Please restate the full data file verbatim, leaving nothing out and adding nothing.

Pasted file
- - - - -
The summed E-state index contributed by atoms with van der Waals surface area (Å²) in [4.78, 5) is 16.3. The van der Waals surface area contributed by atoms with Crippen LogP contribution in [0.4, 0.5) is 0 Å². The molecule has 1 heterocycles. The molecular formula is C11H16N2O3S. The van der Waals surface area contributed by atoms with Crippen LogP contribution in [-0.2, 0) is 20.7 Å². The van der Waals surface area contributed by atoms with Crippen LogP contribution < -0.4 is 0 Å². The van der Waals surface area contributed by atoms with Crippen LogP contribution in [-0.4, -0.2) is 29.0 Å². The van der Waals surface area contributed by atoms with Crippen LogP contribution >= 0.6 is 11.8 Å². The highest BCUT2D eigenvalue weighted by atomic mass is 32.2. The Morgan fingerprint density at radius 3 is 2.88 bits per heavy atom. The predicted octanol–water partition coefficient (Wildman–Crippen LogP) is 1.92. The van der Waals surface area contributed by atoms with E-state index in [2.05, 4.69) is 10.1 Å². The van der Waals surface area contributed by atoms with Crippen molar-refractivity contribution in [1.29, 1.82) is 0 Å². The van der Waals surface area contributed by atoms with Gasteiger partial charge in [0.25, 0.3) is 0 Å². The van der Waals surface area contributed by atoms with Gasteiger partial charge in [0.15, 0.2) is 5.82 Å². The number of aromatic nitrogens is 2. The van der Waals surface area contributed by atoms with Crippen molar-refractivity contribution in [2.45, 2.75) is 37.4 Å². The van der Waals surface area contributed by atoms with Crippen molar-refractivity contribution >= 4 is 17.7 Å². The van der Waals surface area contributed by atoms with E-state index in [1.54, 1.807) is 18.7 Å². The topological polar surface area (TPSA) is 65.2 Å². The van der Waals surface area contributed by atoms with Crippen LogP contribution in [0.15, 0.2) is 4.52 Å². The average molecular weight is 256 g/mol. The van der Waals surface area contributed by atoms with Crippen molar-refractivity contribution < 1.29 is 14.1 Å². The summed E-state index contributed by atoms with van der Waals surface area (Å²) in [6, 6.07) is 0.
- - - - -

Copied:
The summed E-state index contributed by atoms with van der Waals surface area (Å²) in [4.78, 5) is 16.3. The van der Waals surface area contributed by atoms with Crippen LogP contribution in [0.4, 0.5) is 0 Å². The molecule has 1 heterocycles. The molecular formula is C11H16N2O3S. The van der Waals surface area contributed by atoms with Crippen LogP contribution in [-0.2, 0) is 20.7 Å². The van der Waals surface area contributed by atoms with Crippen LogP contribution < -0.4 is 0 Å². The van der Waals surface area contributed by atoms with Crippen LogP contribution in [-0.4, -0.2) is 29.0 Å². The van der Waals surface area contributed by atoms with Crippen LogP contribution >= 0.6 is 11.8 Å². The highest BCUT2D eigenvalue weighted by atomic mass is 32.2. The Morgan fingerprint density at radius 3 is 2.88 bits per heavy atom. The predicted octanol–water partition coefficient (Wildman–Crippen LogP) is 1.92. The van der Waals surface area contributed by atoms with E-state index in [2.05, 4.69) is 10.1 Å². The van der Waals surface area contributed by atoms with Crippen molar-refractivity contribution in [1.29, 1.82) is 0 Å². The van der Waals surface area contributed by atoms with Gasteiger partial charge in [0.25, 0.3) is 0 Å². The van der Waals surface area contributed by atoms with Gasteiger partial charge in [0.15, 0.2) is 5.82 Å². The number of aromatic nitrogens is 2. The van der Waals surface area contributed by atoms with Crippen molar-refractivity contribution in [2.45, 2.75) is 37.4 Å². The van der Waals surface area contributed by atoms with Crippen molar-refractivity contribution >= 4 is 17.7 Å². The van der Waals surface area contributed by atoms with E-state index in [1.54, 1.807) is 18.7 Å². The topological polar surface area (TPSA) is 65.2 Å². The van der Waals surface area contributed by atoms with Crippen LogP contribution in [0.15, 0.2) is 4.52 Å². The average molecular weight is 256 g/mol. The van der Waals surface area contributed by atoms with Crippen molar-refractivity contribution < 1.29 is 14.1 Å². The summed E-state index contributed by atoms with van der Waals surface area (Å²) in [6, 6.07) is 0.